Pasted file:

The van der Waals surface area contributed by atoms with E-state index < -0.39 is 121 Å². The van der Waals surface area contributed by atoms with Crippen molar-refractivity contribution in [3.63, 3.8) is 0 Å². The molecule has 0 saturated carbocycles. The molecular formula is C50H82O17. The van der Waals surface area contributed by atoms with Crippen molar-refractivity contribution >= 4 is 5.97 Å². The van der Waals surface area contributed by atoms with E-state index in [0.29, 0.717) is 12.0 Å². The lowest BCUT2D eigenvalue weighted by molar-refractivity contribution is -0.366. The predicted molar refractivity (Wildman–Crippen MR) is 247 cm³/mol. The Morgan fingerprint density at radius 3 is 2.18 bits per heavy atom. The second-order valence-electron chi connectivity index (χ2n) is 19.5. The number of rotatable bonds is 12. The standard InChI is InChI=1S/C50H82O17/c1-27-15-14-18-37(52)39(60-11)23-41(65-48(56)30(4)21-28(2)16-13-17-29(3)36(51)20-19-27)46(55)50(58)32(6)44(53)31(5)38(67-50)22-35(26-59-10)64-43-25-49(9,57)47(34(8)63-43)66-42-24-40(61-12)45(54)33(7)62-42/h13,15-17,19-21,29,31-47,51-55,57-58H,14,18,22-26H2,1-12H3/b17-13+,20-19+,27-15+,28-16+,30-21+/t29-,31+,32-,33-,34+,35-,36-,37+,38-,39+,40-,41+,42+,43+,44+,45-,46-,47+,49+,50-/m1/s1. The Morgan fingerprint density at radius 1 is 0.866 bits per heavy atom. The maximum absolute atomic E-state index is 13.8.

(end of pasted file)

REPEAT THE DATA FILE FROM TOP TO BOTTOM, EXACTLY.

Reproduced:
The van der Waals surface area contributed by atoms with E-state index < -0.39 is 121 Å². The van der Waals surface area contributed by atoms with Crippen molar-refractivity contribution in [3.63, 3.8) is 0 Å². The molecule has 0 saturated carbocycles. The molecular formula is C50H82O17. The van der Waals surface area contributed by atoms with Crippen molar-refractivity contribution >= 4 is 5.97 Å². The van der Waals surface area contributed by atoms with E-state index in [0.29, 0.717) is 12.0 Å². The lowest BCUT2D eigenvalue weighted by molar-refractivity contribution is -0.366. The predicted molar refractivity (Wildman–Crippen MR) is 247 cm³/mol. The Morgan fingerprint density at radius 3 is 2.18 bits per heavy atom. The second-order valence-electron chi connectivity index (χ2n) is 19.5. The number of rotatable bonds is 12. The standard InChI is InChI=1S/C50H82O17/c1-27-15-14-18-37(52)39(60-11)23-41(65-48(56)30(4)21-28(2)16-13-17-29(3)36(51)20-19-27)46(55)50(58)32(6)44(53)31(5)38(67-50)22-35(26-59-10)64-43-25-49(9,57)47(34(8)63-43)66-42-24-40(61-12)45(54)33(7)62-42/h13,15-17,19-21,29,31-47,51-55,57-58H,14,18,22-26H2,1-12H3/b17-13+,20-19+,27-15+,28-16+,30-21+/t29-,31+,32-,33-,34+,35-,36-,37+,38-,39+,40-,41+,42+,43+,44+,45-,46-,47+,49+,50-/m1/s1. The Morgan fingerprint density at radius 1 is 0.866 bits per heavy atom. The maximum absolute atomic E-state index is 13.8.